[SIGPIC][/SIGPIC]<br />
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  • dany_devdany_dev Posts: 4,696Tutorial Authors, Registered Users @ @ @ @ @
    edited June 2011
    jptexas wrote: »
    Actually, it might help not to have a contract in this case. Not sure of different countries laws, but in the US, unless a contract specifies the transfer of ownership, the developer owns the copyrights on the code he wrote.

    Verbal contracts are as valid as written contracts in the US, but almost impossible to prove.

    However, again with US law, if they take your code and use it, the implied contract is sufficient to win the case in court.

    Signed contracts are overrated, they just help prove your case in court, but since you won't go in court 99% of the time for unpaid bills type of issues....

    The best protections to ensure payments on contracts for us developers:
    - first payment up front (ensure you get some money out of the project)
    - Milestones payments (minimize potential unpaid bills)
    - Source code delivered when fully paid (incentive for customer to pay)

    I agree completely with your post and was exactly what i tried to say before.....(ownership, mileston, sourcecode after payment).

    However i want to post another link on the argument: How to deal with contracting customers who won't pay | Cocoanetics

    other than that http://www.cocoanetics.com/2011/05/tons-of-changes/ that is an must-read

    sneaky is in this case.
    Look over the contract. If there wasn’t one, or it wasn’t good enough, never make that mistake again. (iradel)
    Have you already delivered the source code? If yes, there isn’t much you can do. Maybe warn other developers about the scammer. (asandroq)
    If there is a contract about the payment: talk to your lawyer , if not here is your lesson for today. (thkl)
  • TunaNuggetTunaNugget Posts: 1,112Registered Users @ @ @ @
    edited March 2012
    At least in the US, if you _don't_ have a contract, the copyright is yours. Not worth a court case, but worth a takedown request to Apple.
  • HerculeHercule Posts: 80Registered Users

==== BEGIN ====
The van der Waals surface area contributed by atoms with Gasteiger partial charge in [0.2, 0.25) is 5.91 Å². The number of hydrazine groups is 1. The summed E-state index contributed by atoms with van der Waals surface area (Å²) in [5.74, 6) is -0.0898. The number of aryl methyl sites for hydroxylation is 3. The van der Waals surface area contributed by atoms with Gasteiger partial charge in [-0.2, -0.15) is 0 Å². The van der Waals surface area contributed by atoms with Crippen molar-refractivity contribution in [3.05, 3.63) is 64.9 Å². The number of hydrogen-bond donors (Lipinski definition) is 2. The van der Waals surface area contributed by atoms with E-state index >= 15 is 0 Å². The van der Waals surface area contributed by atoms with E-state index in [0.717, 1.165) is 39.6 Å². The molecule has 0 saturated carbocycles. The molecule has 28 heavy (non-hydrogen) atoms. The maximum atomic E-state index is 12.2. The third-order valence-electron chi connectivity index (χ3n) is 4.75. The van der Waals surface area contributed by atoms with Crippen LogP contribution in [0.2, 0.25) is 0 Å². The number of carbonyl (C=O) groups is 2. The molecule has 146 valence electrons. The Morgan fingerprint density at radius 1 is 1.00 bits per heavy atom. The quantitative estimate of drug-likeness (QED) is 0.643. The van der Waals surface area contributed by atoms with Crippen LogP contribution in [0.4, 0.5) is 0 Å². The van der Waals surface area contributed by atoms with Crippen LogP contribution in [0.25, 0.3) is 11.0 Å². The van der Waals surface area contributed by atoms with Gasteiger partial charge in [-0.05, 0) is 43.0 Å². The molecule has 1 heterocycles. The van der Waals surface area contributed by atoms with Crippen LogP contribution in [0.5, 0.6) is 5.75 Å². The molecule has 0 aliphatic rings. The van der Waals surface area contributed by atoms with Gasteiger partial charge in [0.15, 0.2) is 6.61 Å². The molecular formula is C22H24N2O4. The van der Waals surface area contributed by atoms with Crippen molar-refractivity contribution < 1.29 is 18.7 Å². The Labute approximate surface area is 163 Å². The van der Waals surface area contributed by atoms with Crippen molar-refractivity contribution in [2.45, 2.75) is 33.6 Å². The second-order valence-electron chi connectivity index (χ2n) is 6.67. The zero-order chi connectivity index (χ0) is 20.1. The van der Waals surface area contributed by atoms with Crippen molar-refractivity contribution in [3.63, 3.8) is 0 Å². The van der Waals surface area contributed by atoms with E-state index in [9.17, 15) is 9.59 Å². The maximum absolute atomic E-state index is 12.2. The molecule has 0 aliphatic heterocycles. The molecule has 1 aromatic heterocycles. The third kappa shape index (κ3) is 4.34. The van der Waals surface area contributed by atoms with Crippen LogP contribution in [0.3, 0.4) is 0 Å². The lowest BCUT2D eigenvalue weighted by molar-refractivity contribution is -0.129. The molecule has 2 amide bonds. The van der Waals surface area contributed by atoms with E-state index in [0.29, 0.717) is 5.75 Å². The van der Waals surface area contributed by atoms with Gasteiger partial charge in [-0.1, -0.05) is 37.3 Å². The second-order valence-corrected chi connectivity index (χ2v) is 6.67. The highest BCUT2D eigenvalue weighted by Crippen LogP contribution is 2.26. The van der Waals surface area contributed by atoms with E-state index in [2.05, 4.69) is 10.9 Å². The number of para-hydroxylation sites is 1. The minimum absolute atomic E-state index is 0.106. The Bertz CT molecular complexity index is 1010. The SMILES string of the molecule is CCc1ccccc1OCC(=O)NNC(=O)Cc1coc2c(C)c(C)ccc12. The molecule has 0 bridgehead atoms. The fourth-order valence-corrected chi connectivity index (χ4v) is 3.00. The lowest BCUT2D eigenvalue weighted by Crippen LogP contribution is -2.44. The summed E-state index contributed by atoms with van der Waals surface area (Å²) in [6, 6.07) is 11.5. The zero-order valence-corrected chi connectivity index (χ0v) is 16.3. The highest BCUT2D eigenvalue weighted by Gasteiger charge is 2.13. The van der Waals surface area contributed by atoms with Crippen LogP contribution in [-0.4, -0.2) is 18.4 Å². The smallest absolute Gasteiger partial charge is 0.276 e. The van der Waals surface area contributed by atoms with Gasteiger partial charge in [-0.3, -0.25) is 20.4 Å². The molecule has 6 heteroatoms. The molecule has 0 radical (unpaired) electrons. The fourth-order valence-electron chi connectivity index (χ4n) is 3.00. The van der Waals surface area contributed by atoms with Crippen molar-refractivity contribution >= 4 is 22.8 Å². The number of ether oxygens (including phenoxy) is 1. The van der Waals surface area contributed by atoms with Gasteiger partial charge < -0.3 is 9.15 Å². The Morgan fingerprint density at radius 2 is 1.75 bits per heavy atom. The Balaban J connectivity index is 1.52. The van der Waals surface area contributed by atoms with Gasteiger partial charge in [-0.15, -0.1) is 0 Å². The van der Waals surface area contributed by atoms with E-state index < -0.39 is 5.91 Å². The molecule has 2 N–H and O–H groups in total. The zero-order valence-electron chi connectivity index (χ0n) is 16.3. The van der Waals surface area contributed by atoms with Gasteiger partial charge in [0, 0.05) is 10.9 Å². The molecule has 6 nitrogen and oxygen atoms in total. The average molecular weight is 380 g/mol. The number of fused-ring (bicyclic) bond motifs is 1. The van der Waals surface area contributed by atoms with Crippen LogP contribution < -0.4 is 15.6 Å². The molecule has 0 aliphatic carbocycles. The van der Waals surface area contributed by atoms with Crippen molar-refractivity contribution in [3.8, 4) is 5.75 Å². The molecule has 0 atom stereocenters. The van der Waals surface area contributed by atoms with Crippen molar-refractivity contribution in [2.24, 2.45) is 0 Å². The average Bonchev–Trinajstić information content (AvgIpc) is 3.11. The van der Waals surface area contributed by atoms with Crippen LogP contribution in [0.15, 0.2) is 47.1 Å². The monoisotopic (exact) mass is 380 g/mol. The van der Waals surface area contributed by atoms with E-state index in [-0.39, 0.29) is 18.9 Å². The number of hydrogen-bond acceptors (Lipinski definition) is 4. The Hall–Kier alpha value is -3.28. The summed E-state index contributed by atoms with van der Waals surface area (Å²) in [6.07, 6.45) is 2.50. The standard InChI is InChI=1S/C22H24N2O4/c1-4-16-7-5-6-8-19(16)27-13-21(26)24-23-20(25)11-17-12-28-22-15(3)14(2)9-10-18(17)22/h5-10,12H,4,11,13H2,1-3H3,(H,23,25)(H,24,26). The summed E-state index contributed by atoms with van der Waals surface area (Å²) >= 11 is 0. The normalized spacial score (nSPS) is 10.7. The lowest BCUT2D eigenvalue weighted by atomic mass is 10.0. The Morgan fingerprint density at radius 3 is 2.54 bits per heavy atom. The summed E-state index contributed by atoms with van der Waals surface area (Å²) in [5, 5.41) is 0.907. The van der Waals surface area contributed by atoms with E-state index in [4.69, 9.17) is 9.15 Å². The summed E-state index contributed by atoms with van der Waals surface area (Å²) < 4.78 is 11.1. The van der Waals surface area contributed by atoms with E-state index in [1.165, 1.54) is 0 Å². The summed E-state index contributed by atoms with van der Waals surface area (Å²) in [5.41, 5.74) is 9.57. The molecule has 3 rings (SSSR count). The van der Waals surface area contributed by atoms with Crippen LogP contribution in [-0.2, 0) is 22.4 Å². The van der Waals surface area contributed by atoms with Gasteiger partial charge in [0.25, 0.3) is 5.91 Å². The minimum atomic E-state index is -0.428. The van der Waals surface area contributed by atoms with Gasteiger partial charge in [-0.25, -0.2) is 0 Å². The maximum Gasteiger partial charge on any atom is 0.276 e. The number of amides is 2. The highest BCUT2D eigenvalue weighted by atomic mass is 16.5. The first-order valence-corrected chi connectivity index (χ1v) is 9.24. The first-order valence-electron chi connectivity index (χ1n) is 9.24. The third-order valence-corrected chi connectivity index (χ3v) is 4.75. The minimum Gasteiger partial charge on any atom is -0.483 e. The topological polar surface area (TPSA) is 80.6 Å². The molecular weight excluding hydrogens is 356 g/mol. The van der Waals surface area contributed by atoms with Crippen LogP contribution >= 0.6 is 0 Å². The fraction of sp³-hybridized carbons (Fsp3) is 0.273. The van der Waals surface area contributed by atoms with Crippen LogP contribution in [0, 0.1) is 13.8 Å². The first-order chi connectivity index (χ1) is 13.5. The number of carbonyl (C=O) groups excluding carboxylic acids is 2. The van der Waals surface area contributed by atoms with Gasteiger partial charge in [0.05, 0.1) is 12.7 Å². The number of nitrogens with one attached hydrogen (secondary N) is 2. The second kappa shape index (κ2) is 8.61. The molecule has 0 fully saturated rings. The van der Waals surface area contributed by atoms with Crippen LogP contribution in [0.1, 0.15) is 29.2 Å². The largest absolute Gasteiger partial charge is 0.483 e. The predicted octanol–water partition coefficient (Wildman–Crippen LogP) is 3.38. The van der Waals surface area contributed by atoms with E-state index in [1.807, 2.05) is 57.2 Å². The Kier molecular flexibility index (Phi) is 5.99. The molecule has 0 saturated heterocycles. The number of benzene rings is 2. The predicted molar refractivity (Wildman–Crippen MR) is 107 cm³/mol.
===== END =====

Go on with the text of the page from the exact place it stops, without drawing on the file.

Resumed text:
edited March 2012
    dany_dev wrote: »
    the problem is all here.

    As freelancer, you should never deliver sourcecode.....only if client is ready to pay you 2x-5x what you would ask w\o sourcecode...

    Really, many people think that when they work as freelancer, they must deliver source code. NO! if client want the sources, they must pay AND MUCH. You are a freelancer, not an employee....

    moreover retaining source, avoid completely these type of things....(you suppose that they wont pay you if they haven't any type of control over their app?)

    If your client don't want accept, present 2 bills, 1 with sources, 1 without sources. If they still doesn't accept, don't work for him, when he will search for other devs, and will see that is a common thing, will return to you....

    a good read Tons of Changes | Cocoanetics

    and of course, never, never, never deliver sources before payment.....And if possibile use mileston (30% beta, 30% completed, 40% on appstore)

    I don't see why client has to pay more? more of how much ??
    If the price is good, I saw no reason not giving the client, the source code. Unless you want to take in hostage to ask him more than the value of your work...

    But of course, don't give your source code until you get paid.
    It's really hard to get bad client pay you, even in the same country with a contract...

    When in the past I made some websites for clients, I kept all password and login until I get all payments...